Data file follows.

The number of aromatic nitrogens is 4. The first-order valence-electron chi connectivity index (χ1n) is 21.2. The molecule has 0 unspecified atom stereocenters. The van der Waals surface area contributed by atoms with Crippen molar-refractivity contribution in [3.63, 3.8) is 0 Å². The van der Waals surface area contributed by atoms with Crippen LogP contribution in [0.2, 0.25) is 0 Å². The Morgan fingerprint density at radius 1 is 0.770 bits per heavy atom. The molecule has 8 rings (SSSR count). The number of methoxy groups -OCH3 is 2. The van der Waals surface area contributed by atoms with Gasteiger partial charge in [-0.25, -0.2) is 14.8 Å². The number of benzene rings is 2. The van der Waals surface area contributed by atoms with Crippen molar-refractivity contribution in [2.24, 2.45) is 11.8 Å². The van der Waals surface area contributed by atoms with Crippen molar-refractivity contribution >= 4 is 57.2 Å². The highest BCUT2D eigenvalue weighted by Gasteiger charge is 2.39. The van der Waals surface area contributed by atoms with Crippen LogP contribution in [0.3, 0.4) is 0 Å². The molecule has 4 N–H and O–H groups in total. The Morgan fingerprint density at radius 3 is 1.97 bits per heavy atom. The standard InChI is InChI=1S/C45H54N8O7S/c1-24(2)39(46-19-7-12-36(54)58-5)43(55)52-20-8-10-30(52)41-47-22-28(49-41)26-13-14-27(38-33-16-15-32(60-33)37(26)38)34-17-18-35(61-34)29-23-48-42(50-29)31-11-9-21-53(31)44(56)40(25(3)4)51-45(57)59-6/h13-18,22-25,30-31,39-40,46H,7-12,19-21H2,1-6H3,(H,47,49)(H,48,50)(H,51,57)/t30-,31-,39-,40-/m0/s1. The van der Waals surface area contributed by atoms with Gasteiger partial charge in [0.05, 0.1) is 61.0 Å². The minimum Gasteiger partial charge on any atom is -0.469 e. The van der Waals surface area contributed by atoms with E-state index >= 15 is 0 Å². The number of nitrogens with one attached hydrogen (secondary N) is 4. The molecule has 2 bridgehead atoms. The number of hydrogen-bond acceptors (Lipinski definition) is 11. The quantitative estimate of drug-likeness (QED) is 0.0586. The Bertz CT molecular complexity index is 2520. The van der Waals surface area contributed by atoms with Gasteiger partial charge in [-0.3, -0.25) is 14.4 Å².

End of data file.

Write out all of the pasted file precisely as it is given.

The number of aromatic nitrogens is 4. The first-order valence-electron chi connectivity index (χ1n) is 21.2. The molecule has 0 unspecified atom stereocenters. The van der Waals surface area contributed by atoms with Crippen molar-refractivity contribution in [3.63, 3.8) is 0 Å². The van der Waals surface area contributed by atoms with Crippen LogP contribution in [0.2, 0.25) is 0 Å². The Morgan fingerprint density at radius 1 is 0.770 bits per heavy atom. The molecule has 8 rings (SSSR count). The number of methoxy groups -OCH3 is 2. The van der Waals surface area contributed by atoms with Gasteiger partial charge in [-0.25, -0.2) is 14.8 Å². The number of benzene rings is 2. The van der Waals surface area contributed by atoms with Crippen molar-refractivity contribution in [2.24, 2.45) is 11.8 Å². The van der Waals surface area contributed by atoms with Crippen molar-refractivity contribution >= 4 is 57.2 Å². The highest BCUT2D eigenvalue weighted by Gasteiger charge is 2.39. The van der Waals surface area contributed by atoms with Crippen LogP contribution in [0.3, 0.4) is 0 Å². The molecule has 4 N–H and O–H groups in total. The Morgan fingerprint density at radius 3 is 1.97 bits per heavy atom. The standard InChI is InChI=1S/C45H54N8O7S/c1-24(2)39(46-19-7-12-36(54)58-5)43(55)52-20-8-10-30(52)41-47-22-28(49-41)26-13-14-27(38-33-16-15-32(60-33)37(26)38)34-17-18-35(61-34)29-23-48-42(50-29)31-11-9-21-53(31)44(56)40(25(3)4)51-45(57)59-6/h13-18,22-25,30-31,39-40,46H,7-12,19-21H2,1-6H3,(H,47,49)(H,48,50)(H,51,57)/t30-,31-,39-,40-/m0/s1. The van der Waals surface area contributed by atoms with Gasteiger partial charge in [0.05, 0.1) is 61.0 Å². The minimum Gasteiger partial charge on any atom is -0.469 e. The van der Waals surface area contributed by atoms with E-state index >= 15 is 0 Å². The number of nitrogens with one attached hydrogen (secondary N) is 4. The molecule has 2 bridgehead atoms. The number of hydrogen-bond acceptors (Lipinski definition) is 11. The quantitative estimate of drug-likeness (QED) is 0.0586. The Bertz CT molecular complexity index is 2520. The van der Waals surface area contributed by atoms with Gasteiger partial charge in [-0.3, -0.25) is 14.4 Å².